“Shocking,” Lorelei flicked her light through the doorway into a massive kitchen. The room was also filled with shelves holding curios. “Man, there’s a lot of stuff here,” she mused, taking a few careful steps onto the tile. When she glanced back at Conrad, he was carefully opening a drawer, sweeping his eyes over its contents, and closing it again. “And you don’t seem to be looking very hard for anything.”
“Um, well,” he scratched the back of his neck, “that’s probably because I have a good feeling where we ought to look, and I’m just avoiding it.”
“Oh?” she turned her light onto him with a half smile, “and where might that be?”
“My father’s study. If there’s something here, that’s where we’ll find it.”
“Where the sword came from?” she both dreaded and delighted at his pending answer, “Upstairs?”
“Yup,” he was eyeing the entry hall, “I just wasn’t really allowed in there as a kid, so…”
She turned abruptly and headed for the stairs at the front of the house, passing him with a smirk, “You have issues.”
Conrad scoffed after her, “Says the woman who left someone at the altar.”
“We’re not talking about that right now,” she flicked her light over her shoulder so that he had to shield his eyes from it. Her biggest, well, second biggest secret had been brought to light the week prior, but no one had spoken of it since, and she’d hoped it had been forgotten.
“Oh, but I think I am,” his voice floated up the stairs behind her as she tried to escape it. She took the stairs a little faster than she would have otherwise in the dark, but stopped at the landing. “How does one manage to get so close to saying ‘I do’ and then change their mind? I’ve been meaning to ask.”
She glared at him as he came to stand next to her. He was grinning, and though annoyed, she had to fight back her own smile, “It’s complicated.”
The rain was louder here, echoing from the top of the stairwell at the attic. The second floor’s landing had four doorways off of it and another set of ascending stairs. With the doors open, Lorelei glanced into them and saw one had a single bed and the trappings of a young boy’s room. “Yours?”
Conrad lingered in the doorway before stepping in, “Yeah. Well, when I was a kid.”
“You liked dinosaurs?” She stood on the threshold, shining her light over three stick figures on the dresser, well loved. Something about a warlock being interested in the prehistoric amused her.
“Still do,” he picked up the triceratops and inspected it, then pointed it at her, “I mean, how can you not?” The room appeared complete and untouched as if he brought nothing with him when he left to live with his aunt and uncle. “I didn’t make them fight though, I used to pretend they were trying to figure out how to not go extinct. Ya know, I think this one and this one were even married.”
When he raised an eyebrow at her she grunted and turned out of the room, “Which of these is the study?”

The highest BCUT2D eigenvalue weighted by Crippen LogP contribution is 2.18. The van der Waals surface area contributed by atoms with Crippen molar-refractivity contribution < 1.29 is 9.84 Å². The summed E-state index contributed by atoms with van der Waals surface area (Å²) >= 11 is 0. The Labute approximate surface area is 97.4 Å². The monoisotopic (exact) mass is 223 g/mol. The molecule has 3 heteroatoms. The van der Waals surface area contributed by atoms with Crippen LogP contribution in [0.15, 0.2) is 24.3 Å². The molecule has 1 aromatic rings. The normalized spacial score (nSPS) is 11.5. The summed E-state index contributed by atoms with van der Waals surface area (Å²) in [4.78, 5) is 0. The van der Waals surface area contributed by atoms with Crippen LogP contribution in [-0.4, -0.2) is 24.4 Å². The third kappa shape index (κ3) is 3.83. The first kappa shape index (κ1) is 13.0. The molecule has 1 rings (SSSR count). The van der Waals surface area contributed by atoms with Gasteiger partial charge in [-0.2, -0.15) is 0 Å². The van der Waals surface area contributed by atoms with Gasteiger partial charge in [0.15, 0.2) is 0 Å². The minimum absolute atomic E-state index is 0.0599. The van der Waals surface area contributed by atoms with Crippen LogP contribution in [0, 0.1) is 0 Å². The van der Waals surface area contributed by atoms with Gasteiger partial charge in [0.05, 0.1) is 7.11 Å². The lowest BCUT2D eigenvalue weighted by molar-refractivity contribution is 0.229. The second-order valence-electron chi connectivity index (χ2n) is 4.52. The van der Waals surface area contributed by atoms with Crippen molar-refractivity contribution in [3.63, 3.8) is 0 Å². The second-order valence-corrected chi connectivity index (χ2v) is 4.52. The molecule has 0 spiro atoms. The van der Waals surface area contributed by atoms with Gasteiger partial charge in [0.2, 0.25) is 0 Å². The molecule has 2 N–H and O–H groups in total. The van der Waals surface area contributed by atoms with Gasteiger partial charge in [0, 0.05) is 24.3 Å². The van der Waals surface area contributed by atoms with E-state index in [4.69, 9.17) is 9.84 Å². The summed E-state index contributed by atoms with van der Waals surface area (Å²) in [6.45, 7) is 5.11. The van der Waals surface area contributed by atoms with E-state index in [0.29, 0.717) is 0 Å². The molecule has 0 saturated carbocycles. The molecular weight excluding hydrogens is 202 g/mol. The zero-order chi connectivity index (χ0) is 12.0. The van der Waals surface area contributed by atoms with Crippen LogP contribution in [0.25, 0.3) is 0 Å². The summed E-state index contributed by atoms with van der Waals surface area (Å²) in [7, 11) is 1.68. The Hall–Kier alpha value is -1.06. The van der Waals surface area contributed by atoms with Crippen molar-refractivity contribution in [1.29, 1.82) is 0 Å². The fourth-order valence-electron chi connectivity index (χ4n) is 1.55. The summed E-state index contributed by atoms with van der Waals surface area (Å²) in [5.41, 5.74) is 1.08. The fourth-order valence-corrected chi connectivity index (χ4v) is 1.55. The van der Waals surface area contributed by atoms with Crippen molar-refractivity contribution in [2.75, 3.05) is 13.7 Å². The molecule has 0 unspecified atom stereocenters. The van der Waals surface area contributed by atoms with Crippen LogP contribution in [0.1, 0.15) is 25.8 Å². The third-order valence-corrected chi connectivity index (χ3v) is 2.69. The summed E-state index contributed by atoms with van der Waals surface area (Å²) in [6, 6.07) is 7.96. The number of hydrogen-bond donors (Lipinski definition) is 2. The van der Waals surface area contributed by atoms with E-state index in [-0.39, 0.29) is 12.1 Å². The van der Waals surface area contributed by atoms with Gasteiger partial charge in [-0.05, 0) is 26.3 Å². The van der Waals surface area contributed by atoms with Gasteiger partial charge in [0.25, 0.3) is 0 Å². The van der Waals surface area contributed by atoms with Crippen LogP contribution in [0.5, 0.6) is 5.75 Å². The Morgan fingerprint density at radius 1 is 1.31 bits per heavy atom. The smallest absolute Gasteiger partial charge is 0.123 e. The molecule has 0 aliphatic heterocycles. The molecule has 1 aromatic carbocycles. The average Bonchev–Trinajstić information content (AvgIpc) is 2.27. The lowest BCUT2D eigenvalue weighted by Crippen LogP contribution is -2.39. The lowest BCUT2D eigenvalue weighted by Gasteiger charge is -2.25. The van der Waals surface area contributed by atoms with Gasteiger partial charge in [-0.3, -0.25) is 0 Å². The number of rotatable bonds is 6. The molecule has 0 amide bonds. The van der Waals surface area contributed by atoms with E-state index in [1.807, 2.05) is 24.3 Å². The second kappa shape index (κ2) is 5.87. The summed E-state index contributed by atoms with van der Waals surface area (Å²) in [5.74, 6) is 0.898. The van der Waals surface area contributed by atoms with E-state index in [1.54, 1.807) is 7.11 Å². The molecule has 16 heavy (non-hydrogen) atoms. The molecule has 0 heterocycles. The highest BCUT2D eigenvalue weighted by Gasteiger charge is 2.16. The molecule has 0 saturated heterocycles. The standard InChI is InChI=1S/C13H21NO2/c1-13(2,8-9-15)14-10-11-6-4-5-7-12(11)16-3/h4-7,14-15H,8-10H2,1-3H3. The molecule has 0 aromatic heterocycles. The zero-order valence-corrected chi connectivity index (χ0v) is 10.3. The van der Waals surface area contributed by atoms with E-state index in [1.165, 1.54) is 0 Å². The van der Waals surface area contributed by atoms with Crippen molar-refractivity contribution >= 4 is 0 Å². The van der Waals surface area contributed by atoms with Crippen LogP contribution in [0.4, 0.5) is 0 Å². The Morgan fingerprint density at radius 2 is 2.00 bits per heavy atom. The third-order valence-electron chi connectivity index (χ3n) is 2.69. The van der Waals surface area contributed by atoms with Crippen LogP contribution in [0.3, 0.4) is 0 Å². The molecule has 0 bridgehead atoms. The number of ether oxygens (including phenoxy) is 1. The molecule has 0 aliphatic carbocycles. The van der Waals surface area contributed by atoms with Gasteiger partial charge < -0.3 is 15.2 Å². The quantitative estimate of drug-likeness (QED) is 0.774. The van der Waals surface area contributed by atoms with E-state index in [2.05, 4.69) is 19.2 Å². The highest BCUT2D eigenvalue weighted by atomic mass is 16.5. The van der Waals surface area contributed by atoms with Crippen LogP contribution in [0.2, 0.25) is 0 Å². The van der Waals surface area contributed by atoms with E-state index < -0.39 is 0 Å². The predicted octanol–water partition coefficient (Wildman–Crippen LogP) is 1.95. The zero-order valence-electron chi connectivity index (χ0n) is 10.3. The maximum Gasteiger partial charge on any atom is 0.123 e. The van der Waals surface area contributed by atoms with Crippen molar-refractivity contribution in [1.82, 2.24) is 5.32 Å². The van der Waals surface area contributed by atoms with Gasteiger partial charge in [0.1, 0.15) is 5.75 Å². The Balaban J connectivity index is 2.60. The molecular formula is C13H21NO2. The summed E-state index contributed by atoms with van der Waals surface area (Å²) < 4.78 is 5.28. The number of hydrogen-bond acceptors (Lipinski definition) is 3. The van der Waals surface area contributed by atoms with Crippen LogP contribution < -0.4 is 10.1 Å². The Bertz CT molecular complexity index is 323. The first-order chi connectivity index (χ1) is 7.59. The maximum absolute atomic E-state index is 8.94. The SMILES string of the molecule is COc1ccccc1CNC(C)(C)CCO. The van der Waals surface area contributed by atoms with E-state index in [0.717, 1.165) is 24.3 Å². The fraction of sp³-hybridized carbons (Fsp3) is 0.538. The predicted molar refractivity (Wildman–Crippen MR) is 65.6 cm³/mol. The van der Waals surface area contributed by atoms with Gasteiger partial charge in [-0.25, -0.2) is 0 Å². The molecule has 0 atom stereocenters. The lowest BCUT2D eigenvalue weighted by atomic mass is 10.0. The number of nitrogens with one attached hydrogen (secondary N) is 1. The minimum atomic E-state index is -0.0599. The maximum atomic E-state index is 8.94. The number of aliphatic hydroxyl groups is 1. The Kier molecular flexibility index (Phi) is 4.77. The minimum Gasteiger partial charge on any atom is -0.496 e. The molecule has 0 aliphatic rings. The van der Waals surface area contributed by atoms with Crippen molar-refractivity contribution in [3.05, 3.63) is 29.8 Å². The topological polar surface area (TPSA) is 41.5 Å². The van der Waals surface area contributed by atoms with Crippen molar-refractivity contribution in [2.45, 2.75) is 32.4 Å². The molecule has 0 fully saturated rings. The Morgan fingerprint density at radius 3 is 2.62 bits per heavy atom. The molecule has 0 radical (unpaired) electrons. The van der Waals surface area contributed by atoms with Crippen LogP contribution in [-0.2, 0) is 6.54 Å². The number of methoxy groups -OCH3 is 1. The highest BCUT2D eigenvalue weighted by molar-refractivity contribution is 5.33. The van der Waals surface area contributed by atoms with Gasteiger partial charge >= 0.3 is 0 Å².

Conrad groaned loudly, “None of them,” and motioned up the next staircase.
Thunder rattled the house. Lorelei sighed, “Of course.”
The third floor was more open, with a larger landing and a small seating area by a window. Outside, rain pelted the glass and a flash of lightning illuminated a doorway on either side, one open onto a bedroom with an over-sized four poster bed and downy bedding. Across the landing another door was closed, but only just.
Conrad stopped, slowly panning his light around the frame.
She could feel his hesitation, “What’s wrong?”
“I was almost certain we’d have to pop the lock off. I don’t remember this door ever being open.”
She tried to sound confident, but her voice hitched, “How, uh–how else would Arista have gotten the sword?”
Conrad took a few careful steps up to the door, and Lorelei stayed on his heels. Pushing it open with the head of his light, he illuminated the room. Unlike the rest of the house, still neat even if dusty and aged, this space stood in stark contrast. The floor and desk were covered in tattered papers. Drawers had been scattered from their homes, contents spilt on the floor and left wherever they landed, and shelves had been cleared, pieces of what once lined them unidentifiable now.
“Dad was a little messy, I guess?”
“This can’t be right,” he strode in amongst the papers, looking around frantically, “There’s no way it was left like this.”
Lorelei took a few steps into the room, and though she was careful, managed to crunch something underfoot. Shining her light on the floor, she found a framed photo of a woman and two boys, one a toddler, and the other a pre-teen, the glass of the frame shattered long before she’d gotten there.
“Finally broke into daddy’s study, huh?”
Lorelei spun, shocked to see a man leaning haphazardly against the door frame in her light’s beam. He wore a large, dark coat, but she could see he was slim beneath, tall, and with dark hair and light eyes that were strangely familiar. Stumbling backward, she shot a look at Conrad. That was it–he wore his hair cropped short with a clean-shaven face and a look like he knew something that could ruin you, but he looked enough like Conrad to be related. Even brothers.